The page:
26 February 2014

Review: The Rise of Theodore Roosevelt by Edmund Morris

If you were to ask me five months ago (just prior to starting The Rise of Theodore Roosevelt) what I knew about Theodore Roosevelt I could have summed it up about like this:
  • He was definitely a president.
  • Teddy bears are named for him.
  • He was instrumental in getting the Panama Canal finished.
  • Tread lightly and carry a big stick.
  • Something about Rough Riders.
  • Something about the Natural History Museum in NYC (thanks, Night at the Museum!)
  • Dutch ancestry
Really. That's it. Once I started reading the book I checked a few things on Wikipedia and other really important aspects of his life came to my recollection. But generally I knew very little about him. I may have liked the book for the sole fact that I had a lot to learn by reading it, but the fact that the book is really well-written sealed the deal for me.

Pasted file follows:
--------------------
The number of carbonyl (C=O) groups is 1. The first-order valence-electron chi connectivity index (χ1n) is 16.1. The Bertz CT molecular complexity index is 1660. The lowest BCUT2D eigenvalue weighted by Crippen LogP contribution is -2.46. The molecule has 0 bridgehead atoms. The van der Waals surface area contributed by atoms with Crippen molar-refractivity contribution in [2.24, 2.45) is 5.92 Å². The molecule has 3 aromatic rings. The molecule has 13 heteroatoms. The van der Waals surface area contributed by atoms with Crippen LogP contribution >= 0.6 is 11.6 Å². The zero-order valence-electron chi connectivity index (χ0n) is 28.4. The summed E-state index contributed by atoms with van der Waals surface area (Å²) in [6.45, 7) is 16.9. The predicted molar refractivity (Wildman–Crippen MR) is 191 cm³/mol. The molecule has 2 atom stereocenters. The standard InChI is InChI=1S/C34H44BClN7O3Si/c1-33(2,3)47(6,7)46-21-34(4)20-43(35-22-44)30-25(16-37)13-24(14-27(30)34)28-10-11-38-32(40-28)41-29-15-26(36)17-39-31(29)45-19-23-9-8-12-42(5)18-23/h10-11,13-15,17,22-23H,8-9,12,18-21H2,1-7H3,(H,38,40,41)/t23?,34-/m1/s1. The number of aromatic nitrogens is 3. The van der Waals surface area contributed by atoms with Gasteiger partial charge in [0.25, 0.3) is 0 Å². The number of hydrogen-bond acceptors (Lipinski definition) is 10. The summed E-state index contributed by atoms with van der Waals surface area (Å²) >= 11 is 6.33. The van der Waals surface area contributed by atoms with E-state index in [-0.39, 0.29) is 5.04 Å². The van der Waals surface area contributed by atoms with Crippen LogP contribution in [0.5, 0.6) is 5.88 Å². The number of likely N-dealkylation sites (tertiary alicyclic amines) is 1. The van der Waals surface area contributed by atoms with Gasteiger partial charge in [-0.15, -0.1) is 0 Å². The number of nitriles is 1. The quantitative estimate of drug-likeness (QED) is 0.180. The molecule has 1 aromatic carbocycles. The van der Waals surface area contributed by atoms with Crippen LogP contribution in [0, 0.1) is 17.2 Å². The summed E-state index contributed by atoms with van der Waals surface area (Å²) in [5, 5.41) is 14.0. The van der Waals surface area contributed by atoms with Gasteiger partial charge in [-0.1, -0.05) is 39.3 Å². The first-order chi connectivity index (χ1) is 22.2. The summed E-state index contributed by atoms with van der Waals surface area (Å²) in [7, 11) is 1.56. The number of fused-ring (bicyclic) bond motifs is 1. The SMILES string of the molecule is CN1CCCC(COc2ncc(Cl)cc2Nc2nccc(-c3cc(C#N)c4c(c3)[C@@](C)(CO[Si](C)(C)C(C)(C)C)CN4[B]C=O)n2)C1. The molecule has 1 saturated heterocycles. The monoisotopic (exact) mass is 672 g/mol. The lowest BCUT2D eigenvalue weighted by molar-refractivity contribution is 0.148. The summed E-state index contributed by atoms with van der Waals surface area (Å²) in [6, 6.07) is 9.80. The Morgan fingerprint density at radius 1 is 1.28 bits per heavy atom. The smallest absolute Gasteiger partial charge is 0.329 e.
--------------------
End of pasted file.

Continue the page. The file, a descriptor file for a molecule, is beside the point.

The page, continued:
This book is the first in a series of three (all of which are completed, so you don't need to wait on pins and needles for the next installment to come out). The second one, Theodore Rex won the Pulitzer Prize, and based on the excellent writing of the first, I'm not surprised.

It is, hands down, the best biography I've ever read. The writing is so clear - descriptive when it's necessary, but not overly so. Many details are so specific that it's clear the author researched and scoured an unfathomable amount of material, only to whittle it down to the most important things for the reader. 

This book is dense, but it's still easy to read. I spent about five months reading it, and it's 780 pages before the end notes and index, which are just over 100 pages.

1 comment:

Melanie said...

I'm reading this right now and confess to the thought that Morris just *might* be a better and more entertaining history writer than McCullough, which is saying a whole lot in my book. I just read the part where Alice dies and I can't believe that TR NEVER talked about her again, not even to her own daughter.